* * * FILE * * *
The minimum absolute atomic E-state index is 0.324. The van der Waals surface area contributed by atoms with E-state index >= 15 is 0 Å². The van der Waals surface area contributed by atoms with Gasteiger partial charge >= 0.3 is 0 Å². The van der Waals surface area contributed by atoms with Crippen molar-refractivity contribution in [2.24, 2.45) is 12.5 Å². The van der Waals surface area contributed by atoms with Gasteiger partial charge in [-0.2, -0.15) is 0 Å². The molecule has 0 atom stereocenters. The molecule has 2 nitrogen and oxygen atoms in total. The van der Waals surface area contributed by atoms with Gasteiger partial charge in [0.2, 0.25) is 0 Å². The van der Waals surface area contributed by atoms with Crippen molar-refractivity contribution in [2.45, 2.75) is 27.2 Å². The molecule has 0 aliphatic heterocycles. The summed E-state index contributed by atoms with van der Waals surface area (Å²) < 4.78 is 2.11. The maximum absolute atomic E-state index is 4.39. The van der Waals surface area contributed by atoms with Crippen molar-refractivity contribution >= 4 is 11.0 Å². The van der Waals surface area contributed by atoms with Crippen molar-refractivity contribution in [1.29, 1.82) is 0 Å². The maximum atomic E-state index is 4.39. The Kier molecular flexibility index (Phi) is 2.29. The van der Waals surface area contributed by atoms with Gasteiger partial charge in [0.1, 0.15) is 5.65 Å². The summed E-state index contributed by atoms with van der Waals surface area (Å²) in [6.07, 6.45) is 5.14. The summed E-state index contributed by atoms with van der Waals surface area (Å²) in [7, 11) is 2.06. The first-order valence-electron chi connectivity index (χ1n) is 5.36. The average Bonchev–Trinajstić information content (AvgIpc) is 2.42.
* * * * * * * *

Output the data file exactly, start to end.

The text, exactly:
The minimum absolute atomic E-state index is 0.324. The van der Waals surface area contributed by atoms with E-state index >= 15 is 0 Å². The van der Waals surface area contributed by atoms with Gasteiger partial charge >= 0.3 is 0 Å². The van der Waals surface area contributed by atoms with Crippen molar-refractivity contribution in [2.24, 2.45) is 12.5 Å². The van der Waals surface area contributed by atoms with Gasteiger partial charge in [-0.2, -0.15) is 0 Å². The molecule has 0 atom stereocenters. The molecule has 2 nitrogen and oxygen atoms in total. The van der Waals surface area contributed by atoms with Gasteiger partial charge in [0.2, 0.25) is 0 Å². The van der Waals surface area contributed by atoms with Crippen molar-refractivity contribution in [2.45, 2.75) is 27.2 Å². The molecule has 0 aliphatic heterocycles. The summed E-state index contributed by atoms with van der Waals surface area (Å²) < 4.78 is 2.11. The maximum absolute atomic E-state index is 4.39. The van der Waals surface area contributed by atoms with Crippen molar-refractivity contribution >= 4 is 11.0 Å². The van der Waals surface area contributed by atoms with Crippen molar-refractivity contribution in [1.29, 1.82) is 0 Å². The maximum atomic E-state index is 4.39. The Kier molecular flexibility index (Phi) is 2.29. The van der Waals surface area contributed by atoms with Gasteiger partial charge in [0.1, 0.15) is 5.65 Å². The summed E-state index contributed by atoms with van der Waals surface area (Å²) in [6.07, 6.45) is 5.14. The summed E-state index contributed by atoms with van der Waals surface area (Å²) in [7, 11) is 2.06. The first-order valence-electron chi connectivity index (χ1n) is 5.36. The average Bonchev–Trinajstić information content (AvgIpc) is 2.42.